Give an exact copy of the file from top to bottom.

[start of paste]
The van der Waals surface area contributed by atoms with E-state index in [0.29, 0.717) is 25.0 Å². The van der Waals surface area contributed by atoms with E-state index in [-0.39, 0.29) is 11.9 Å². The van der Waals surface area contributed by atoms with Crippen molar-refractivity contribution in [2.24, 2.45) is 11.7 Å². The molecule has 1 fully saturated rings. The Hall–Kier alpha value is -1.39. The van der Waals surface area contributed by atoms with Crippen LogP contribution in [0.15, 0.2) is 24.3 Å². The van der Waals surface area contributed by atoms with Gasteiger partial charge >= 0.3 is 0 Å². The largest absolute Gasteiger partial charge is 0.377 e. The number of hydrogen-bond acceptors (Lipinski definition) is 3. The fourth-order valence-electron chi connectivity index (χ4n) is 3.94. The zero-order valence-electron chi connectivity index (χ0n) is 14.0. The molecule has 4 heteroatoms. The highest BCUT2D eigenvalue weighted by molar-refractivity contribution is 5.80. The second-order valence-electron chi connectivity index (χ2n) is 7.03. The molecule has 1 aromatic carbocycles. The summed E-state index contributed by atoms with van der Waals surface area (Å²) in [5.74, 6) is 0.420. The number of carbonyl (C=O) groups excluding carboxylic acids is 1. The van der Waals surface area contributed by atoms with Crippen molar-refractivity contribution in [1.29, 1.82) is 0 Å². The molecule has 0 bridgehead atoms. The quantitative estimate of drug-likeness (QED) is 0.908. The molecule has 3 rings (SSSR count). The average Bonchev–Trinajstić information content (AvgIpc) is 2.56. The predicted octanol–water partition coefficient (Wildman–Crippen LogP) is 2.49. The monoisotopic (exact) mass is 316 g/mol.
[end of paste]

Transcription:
The van der Waals surface area contributed by atoms with E-state index in [0.29, 0.717) is 25.0 Å². The van der Waals surface area contributed by atoms with E-state index in [-0.39, 0.29) is 11.9 Å². The van der Waals surface area contributed by atoms with Crippen molar-refractivity contribution in [2.24, 2.45) is 11.7 Å². The molecule has 1 fully saturated rings. The Hall–Kier alpha value is -1.39. The van der Waals surface area contributed by atoms with Crippen LogP contribution in [0.15, 0.2) is 24.3 Å². The van der Waals surface area contributed by atoms with Gasteiger partial charge >= 0.3 is 0 Å². The largest absolute Gasteiger partial charge is 0.377 e. The number of hydrogen-bond acceptors (Lipinski definition) is 3. The fourth-order valence-electron chi connectivity index (χ4n) is 3.94. The zero-order valence-electron chi connectivity index (χ0n) is 14.0. The molecule has 4 heteroatoms. The highest BCUT2D eigenvalue weighted by molar-refractivity contribution is 5.80. The second-order valence-electron chi connectivity index (χ2n) is 7.03. The molecule has 1 aromatic carbocycles. The summed E-state index contributed by atoms with van der Waals surface area (Å²) in [5.74, 6) is 0.420. The number of carbonyl (C=O) groups excluding carboxylic acids is 1. The van der Waals surface area contributed by atoms with Crippen molar-refractivity contribution in [1.29, 1.82) is 0 Å². The molecule has 0 bridgehead atoms. The quantitative estimate of drug-likeness (QED) is 0.908. The molecule has 3 rings (SSSR count). The average Bonchev–Trinajstić information content (AvgIpc) is 2.56. The predicted octanol–water partition coefficient (Wildman–Crippen LogP) is 2.49. The monoisotopic (exact) mass is 316 g/mol.